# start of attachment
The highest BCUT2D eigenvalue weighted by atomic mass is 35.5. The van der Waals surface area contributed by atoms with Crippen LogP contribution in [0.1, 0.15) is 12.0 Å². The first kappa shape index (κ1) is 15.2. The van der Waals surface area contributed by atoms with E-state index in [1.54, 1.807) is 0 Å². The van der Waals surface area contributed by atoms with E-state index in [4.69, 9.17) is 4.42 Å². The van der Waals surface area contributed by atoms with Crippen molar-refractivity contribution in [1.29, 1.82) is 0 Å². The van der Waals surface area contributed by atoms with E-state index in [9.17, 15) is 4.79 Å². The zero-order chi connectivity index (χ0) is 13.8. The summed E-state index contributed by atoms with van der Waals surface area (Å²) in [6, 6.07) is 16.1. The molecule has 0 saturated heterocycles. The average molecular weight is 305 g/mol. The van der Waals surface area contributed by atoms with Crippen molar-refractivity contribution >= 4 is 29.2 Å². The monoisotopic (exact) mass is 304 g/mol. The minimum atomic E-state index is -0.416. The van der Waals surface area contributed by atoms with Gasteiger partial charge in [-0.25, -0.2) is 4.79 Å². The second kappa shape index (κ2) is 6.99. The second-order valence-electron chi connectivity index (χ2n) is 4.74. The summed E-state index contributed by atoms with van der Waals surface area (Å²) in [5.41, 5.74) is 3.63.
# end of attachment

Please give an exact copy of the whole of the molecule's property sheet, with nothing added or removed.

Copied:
The highest BCUT2D eigenvalue weighted by atomic mass is 35.5. The van der Waals surface area contributed by atoms with Crippen LogP contribution in [0.1, 0.15) is 12.0 Å². The first kappa shape index (κ1) is 15.2. The van der Waals surface area contributed by atoms with E-state index in [1.54, 1.807) is 0 Å². The van der Waals surface area contributed by atoms with E-state index in [4.69, 9.17) is 4.42 Å². The van der Waals surface area contributed by atoms with Crippen molar-refractivity contribution in [1.29, 1.82) is 0 Å². The van der Waals surface area contributed by atoms with E-state index in [9.17, 15) is 4.79 Å². The zero-order chi connectivity index (χ0) is 13.8. The summed E-state index contributed by atoms with van der Waals surface area (Å²) in [6, 6.07) is 16.1. The molecule has 0 saturated heterocycles. The average molecular weight is 305 g/mol. The van der Waals surface area contributed by atoms with Crippen molar-refractivity contribution >= 4 is 29.2 Å². The monoisotopic (exact) mass is 304 g/mol. The minimum atomic E-state index is -0.416. The van der Waals surface area contributed by atoms with Gasteiger partial charge in [-0.25, -0.2) is 4.79 Å². The second kappa shape index (κ2) is 6.99. The second-order valence-electron chi connectivity index (χ2n) is 4.74. The summed E-state index contributed by atoms with van der Waals surface area (Å²) in [5.41, 5.74) is 3.63.